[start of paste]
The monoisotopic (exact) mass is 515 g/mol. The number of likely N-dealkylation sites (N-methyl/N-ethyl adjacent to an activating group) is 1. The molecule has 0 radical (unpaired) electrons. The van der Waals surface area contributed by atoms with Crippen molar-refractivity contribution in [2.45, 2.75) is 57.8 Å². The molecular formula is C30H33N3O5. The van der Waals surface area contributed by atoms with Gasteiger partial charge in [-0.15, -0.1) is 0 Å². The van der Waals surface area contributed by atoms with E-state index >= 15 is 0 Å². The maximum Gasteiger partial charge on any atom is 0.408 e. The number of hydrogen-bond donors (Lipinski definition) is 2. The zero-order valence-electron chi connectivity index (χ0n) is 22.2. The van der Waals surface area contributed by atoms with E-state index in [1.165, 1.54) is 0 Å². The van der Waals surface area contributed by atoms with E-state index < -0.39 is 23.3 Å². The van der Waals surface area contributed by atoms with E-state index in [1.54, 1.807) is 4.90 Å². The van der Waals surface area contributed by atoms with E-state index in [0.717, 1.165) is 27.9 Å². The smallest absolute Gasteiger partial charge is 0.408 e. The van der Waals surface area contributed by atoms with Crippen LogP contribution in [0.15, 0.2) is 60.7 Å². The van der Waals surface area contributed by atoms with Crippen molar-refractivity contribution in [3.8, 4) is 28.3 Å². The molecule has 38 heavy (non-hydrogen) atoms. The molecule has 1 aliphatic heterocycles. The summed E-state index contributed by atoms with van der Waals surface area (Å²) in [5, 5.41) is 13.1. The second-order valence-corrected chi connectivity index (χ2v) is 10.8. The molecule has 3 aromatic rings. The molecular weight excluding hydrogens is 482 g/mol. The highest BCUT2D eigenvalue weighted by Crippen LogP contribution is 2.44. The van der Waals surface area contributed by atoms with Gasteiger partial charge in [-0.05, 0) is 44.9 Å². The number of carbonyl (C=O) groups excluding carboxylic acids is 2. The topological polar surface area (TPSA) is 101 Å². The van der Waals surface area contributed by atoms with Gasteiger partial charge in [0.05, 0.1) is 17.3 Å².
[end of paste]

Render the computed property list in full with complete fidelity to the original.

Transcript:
The monoisotopic (exact) mass is 515 g/mol. The number of likely N-dealkylation sites (N-methyl/N-ethyl adjacent to an activating group) is 1. The molecule has 0 radical (unpaired) electrons. The van der Waals surface area contributed by atoms with Crippen molar-refractivity contribution in [2.45, 2.75) is 57.8 Å². The molecular formula is C30H33N3O5. The van der Waals surface area contributed by atoms with Gasteiger partial charge in [-0.15, -0.1) is 0 Å². The van der Waals surface area contributed by atoms with E-state index >= 15 is 0 Å². The maximum Gasteiger partial charge on any atom is 0.408 e. The number of hydrogen-bond donors (Lipinski definition) is 2. The zero-order valence-electron chi connectivity index (χ0n) is 22.2. The van der Waals surface area contributed by atoms with E-state index in [1.165, 1.54) is 0 Å². The van der Waals surface area contributed by atoms with E-state index < -0.39 is 23.3 Å². The van der Waals surface area contributed by atoms with E-state index in [1.54, 1.807) is 4.90 Å². The van der Waals surface area contributed by atoms with E-state index in [0.717, 1.165) is 27.9 Å². The smallest absolute Gasteiger partial charge is 0.408 e. The van der Waals surface area contributed by atoms with Crippen LogP contribution in [0.15, 0.2) is 60.7 Å². The van der Waals surface area contributed by atoms with Crippen molar-refractivity contribution in [3.8, 4) is 28.3 Å². The molecule has 38 heavy (non-hydrogen) atoms. The molecule has 1 aliphatic heterocycles. The summed E-state index contributed by atoms with van der Waals surface area (Å²) in [5, 5.41) is 13.1. The second-order valence-corrected chi connectivity index (χ2v) is 10.8. The molecule has 3 aromatic rings. The molecular weight excluding hydrogens is 482 g/mol. The highest BCUT2D eigenvalue weighted by Crippen LogP contribution is 2.44. The van der Waals surface area contributed by atoms with Gasteiger partial charge in [-0.05, 0) is 44.9 Å². The number of carbonyl (C=O) groups excluding carboxylic acids is 2. The topological polar surface area (TPSA) is 101 Å². The van der Waals surface area contributed by atoms with Gasteiger partial charge in [0.05, 0.1) is 17.3 Å².